While recent surveys have shown a drop in the blue crab population over the last several years, a leading crab researcher is now suggesting that stocks of the Chesapeake's most valuable species have actually been in a "low phase" for more than two decades.
Rom Lipcius, a scientist at the Virginia Institute of Marine Science who also advises the Virginia Marine Resources Commission, and Rochelle Seitz, a doctoral candidate at VIMS, theorize that the crab's decline dates to Tropical Storm Agnes in 1972.
The population dropped after the storm, Lipcius said, and never recovered to normal levels. The recent crab decline, he said, is actually a further decline from an already-low population.
"We have been in a relatively low phase, apparently, for 20 odd years," Lipcius said. "That's what brings us to more concern. If we're in the trough of a low phase, then we had better be cautious in terms of management."
Lipcius and Seitz are finalizing a paper on the hypothesis, which they expect to submit for publication in a peer-reviewed journal in November.
Agnes was the most severe storm to hit the Bay and its watershed in the past century or more. It dumped between 5 and 18 inches throughout the watershed over a three-day period, washing huge amounts of sediments and nutrients in to the Bay.
Lipcius said that fisheries data and trawl surveys indicate that crab abundance was "substantially" higher in the two decades before Agnes. Population surveys and harvest reports all show sharp declines in the years after the storm, he noted.
"Beyond drops in the crab population, beds of submerged aquatic vegetation an important habitat for juvenile crabs declined dramatically after Agnes." Also, Seitz noted, soft-shelled clams and other major blue crab food source s were nearly Òwiped out."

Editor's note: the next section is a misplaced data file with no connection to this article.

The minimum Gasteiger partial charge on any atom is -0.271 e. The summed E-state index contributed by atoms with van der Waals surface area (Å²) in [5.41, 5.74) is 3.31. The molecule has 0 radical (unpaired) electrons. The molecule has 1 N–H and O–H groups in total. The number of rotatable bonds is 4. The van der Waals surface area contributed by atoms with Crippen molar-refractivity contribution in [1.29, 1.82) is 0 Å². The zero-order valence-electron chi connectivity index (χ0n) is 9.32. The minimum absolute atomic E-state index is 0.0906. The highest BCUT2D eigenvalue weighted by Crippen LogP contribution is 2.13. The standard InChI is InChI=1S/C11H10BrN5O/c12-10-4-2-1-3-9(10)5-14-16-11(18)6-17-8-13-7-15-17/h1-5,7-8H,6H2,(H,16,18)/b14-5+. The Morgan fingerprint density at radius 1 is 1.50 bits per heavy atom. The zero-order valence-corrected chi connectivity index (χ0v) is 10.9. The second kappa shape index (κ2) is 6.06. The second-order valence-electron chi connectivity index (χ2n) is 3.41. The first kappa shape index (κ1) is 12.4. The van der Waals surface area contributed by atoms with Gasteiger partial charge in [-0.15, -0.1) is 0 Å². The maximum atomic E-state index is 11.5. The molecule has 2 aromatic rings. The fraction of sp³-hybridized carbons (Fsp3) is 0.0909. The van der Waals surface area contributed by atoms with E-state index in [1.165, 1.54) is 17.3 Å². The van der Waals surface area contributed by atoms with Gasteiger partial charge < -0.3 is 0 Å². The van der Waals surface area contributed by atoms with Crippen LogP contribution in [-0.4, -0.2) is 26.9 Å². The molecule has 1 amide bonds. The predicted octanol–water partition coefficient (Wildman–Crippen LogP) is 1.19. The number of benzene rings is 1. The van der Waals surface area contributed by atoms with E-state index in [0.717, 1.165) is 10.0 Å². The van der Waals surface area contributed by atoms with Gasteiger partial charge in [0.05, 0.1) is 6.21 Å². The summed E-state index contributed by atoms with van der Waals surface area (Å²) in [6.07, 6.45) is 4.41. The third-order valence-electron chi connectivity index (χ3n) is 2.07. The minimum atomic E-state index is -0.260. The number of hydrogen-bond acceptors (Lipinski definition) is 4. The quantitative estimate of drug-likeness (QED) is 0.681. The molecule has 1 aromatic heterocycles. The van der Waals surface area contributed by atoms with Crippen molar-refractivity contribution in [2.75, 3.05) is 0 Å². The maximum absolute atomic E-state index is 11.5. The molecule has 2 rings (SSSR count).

"We believe that year they took at least a double hit; both their nursery grounds and food were devastated," Lipcius said. "We think that had a long-term impact, basically bringing [the crab population] to a lower phase."
Earlier, Lipcius and others attributed the decline of the blue crabs to overfishing. But now, Lipcius suggests it was a natural event that dropped the population. However, he also believes that gradually increasing fishing pressure on blue crabs has kept the population from bouncing back as grass beds and food populations recovered.
Surveys have found increasing numbers of juveniles in grass beds, Lipcius said, but that has not translated into a larger population. "There is so much fishing pressure that all those extra crabs that are coming back are being harvested," he said. "So they are not becoming effective spawners, which then keeps the population at a relatively lower level."
"When marine populations are reduced to low levels, Lipcius said, it often takes an awful lot, a big effort, to get the population back up to a hig her phase."